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Water is the element of change.

Earth is the element of substance.

Fire is the element of power.

Air is the element of freedom.

comicsalliance:

GIRL FIGHT: THE MARVEL/DC RIVALRY FINALLY EXTENDS TO WINNING THE FEMALE AUDIENCE
By Andrew Wheeler
Marvel launches the eighth of its nine solo titles with a female lead in November with Spider-Woman #1, and the book sadly already has a cloud over it. A variant cover by master erotic artist Milo Manara stirred enough controversy last week to garner mainstream attention. The cover featured Spider-Woman with her apple-shaped butt raised high in decidedly unheroic manner. It was exactly what one would expect from Manara, who’s created a number of superheroine illustrations for Marvel, but the image suggested a particularly overt tone of sexual objectification that could alienate the sort of readers who attended the Women In Marvel panel at San Diego where the series was announced.

As far as I can recall, Marvel has more female solo titles now than ever before, with a ninth title, Angela: Asgard’s Assassin, launching in December. On paper, that suggests a laudable effort to reach out to superhero comics’ growing and under-served audience of female readers. Yet the Manara incident serves to remind us that books about women can very easily be targeted to a male audience.

There’s currently an unspoken contest between Marvel and DC to see who can produce more comics aimed at a female audience. It’s possible the contest only exists in my head, as I’ve been keeping a tally of solo titles with female leads for the past several months — but I wouldn’t be surprised to learn that editors at the two publishers have also been keeping track.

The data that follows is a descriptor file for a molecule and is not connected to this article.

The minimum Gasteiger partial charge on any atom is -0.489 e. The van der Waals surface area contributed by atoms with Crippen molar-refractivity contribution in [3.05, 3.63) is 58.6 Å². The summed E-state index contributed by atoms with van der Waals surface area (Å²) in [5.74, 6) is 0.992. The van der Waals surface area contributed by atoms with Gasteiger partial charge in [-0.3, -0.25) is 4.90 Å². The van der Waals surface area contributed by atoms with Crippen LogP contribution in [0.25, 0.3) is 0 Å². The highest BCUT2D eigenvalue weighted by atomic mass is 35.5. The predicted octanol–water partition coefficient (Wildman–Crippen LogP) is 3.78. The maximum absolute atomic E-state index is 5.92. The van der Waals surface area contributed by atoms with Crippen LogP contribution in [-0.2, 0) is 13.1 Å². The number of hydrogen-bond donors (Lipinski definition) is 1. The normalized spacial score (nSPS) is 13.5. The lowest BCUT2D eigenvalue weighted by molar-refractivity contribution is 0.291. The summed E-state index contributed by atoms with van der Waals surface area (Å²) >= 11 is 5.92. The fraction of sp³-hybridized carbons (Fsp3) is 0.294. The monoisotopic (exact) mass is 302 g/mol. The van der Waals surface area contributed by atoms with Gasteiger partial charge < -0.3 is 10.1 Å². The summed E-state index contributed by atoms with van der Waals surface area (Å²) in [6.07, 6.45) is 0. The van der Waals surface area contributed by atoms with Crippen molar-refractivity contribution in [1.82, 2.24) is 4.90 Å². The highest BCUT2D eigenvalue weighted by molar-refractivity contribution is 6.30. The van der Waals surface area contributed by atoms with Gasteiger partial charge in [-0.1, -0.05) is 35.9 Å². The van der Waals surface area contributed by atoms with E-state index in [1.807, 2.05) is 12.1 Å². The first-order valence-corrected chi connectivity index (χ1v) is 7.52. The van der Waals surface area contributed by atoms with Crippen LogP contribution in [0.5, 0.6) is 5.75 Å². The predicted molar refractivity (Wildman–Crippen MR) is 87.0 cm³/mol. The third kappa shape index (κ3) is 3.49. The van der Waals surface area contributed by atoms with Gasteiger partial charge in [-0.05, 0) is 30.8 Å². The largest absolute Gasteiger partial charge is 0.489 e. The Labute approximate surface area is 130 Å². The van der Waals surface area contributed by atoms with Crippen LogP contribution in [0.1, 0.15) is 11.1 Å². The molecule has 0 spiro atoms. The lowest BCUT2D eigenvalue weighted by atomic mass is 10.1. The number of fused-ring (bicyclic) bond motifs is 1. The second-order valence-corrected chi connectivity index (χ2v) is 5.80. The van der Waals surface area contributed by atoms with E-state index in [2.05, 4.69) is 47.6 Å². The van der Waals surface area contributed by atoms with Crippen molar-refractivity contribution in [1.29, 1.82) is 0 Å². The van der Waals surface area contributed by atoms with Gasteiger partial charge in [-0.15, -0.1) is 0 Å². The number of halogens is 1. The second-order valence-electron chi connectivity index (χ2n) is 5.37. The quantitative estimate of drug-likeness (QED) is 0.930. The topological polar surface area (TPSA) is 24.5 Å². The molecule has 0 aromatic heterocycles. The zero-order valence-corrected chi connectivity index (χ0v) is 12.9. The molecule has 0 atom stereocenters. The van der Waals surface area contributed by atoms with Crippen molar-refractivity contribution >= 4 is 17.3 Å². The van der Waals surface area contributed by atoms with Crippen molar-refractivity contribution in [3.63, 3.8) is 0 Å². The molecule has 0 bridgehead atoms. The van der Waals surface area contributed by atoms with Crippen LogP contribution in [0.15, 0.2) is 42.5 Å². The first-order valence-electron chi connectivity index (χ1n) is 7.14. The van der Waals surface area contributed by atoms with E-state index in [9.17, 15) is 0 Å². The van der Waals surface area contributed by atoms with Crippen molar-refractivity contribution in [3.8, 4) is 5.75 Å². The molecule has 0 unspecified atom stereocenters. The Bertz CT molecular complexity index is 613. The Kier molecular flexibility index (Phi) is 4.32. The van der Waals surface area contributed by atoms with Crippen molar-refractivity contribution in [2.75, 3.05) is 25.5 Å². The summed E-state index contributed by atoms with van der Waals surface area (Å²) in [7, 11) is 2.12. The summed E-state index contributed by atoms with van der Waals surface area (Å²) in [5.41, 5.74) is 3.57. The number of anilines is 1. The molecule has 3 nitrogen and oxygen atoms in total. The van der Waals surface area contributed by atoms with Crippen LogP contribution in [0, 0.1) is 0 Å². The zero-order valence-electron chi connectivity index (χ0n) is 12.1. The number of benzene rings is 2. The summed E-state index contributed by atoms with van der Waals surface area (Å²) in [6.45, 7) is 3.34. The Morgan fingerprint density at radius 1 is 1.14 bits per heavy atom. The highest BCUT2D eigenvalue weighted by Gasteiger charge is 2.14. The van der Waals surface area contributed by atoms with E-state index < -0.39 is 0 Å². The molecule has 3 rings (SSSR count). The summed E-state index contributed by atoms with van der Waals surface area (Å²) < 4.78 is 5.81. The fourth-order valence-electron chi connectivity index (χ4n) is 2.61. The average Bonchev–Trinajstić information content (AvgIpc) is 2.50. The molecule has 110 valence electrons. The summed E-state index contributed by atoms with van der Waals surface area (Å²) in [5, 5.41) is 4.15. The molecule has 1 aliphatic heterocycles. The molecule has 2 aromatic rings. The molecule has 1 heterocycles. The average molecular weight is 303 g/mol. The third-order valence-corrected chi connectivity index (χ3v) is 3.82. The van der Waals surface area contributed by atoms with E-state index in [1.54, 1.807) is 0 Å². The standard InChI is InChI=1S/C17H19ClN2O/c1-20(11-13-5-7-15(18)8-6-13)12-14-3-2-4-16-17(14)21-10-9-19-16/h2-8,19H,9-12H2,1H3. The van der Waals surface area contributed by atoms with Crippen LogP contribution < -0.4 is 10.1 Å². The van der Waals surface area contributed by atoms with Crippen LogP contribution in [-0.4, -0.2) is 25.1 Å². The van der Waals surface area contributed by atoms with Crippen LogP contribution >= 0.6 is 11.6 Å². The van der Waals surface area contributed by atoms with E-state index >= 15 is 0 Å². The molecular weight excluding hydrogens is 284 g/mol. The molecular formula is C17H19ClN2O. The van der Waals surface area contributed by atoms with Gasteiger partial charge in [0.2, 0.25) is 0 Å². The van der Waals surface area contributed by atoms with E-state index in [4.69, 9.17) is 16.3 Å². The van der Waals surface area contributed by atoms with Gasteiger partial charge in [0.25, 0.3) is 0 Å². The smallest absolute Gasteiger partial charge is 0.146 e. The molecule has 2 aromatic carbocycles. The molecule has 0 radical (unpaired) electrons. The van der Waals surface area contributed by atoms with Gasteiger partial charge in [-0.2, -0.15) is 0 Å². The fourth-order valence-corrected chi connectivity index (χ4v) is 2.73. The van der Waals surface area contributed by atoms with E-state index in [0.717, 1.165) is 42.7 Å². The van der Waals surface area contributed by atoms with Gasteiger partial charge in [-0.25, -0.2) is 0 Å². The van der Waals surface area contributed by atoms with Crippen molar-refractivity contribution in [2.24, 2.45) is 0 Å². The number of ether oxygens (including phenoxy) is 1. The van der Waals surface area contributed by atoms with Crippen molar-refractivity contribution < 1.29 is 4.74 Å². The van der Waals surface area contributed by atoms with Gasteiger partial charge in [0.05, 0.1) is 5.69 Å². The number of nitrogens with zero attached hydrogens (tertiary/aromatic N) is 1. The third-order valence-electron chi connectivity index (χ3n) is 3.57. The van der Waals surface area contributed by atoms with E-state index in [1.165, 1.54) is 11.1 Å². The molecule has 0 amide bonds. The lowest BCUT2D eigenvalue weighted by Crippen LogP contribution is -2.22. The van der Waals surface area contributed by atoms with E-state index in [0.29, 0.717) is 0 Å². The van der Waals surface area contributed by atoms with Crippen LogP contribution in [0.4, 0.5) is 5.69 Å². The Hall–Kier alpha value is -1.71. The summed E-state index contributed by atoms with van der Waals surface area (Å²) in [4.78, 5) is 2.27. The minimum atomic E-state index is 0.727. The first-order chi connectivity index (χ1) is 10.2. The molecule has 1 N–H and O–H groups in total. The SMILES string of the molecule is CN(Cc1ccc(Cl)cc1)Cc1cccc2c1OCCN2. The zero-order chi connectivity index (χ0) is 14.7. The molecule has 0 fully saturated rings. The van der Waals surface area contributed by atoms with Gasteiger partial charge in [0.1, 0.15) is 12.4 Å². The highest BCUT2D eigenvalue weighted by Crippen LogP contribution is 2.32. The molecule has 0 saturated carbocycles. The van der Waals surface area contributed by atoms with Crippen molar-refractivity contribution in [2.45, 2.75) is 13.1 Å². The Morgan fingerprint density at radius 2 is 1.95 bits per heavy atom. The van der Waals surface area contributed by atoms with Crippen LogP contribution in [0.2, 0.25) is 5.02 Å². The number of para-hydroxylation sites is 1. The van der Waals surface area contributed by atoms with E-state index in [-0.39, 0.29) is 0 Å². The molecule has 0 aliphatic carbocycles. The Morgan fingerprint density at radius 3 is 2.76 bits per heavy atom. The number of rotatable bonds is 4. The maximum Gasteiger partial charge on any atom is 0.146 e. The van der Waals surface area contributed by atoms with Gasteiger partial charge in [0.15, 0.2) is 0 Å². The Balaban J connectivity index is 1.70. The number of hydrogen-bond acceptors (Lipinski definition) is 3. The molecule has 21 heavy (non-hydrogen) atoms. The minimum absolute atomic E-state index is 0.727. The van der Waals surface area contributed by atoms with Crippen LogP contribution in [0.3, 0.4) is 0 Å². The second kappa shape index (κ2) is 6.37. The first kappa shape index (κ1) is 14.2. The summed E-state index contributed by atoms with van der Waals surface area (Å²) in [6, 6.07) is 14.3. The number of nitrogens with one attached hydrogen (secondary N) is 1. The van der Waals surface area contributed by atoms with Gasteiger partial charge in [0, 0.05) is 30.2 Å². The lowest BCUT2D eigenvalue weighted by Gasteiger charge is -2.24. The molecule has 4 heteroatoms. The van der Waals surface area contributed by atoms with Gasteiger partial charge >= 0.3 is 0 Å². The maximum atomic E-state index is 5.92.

READ MORE

comicsalliance:

GIRL FIGHT: THE MARVEL/DC RIVALRY FINALLY EXTENDS TO WINNING THE FEMALE AUDIENCE

By Andrew Wheeler

Marvel launches the eighth of its nine solo titles with a female lead in November with Spider-Woman #1, and the book sadly already has a cloud over it. A variant cover by master erotic artist Milo Manara stirred enough controversy last week to garner mainstream attention. The cover featured Spider-Woman with her apple-shaped butt raised high in decidedly unheroic manner. It was exactly what one would expect from Manara, who’s created a number of superheroine illustrations for Marvel, but the image suggested a particularly overt tone of sexual objectification that could alienate the sort of readers who attended the Women In Marvel panel at San Diego where the series was announced.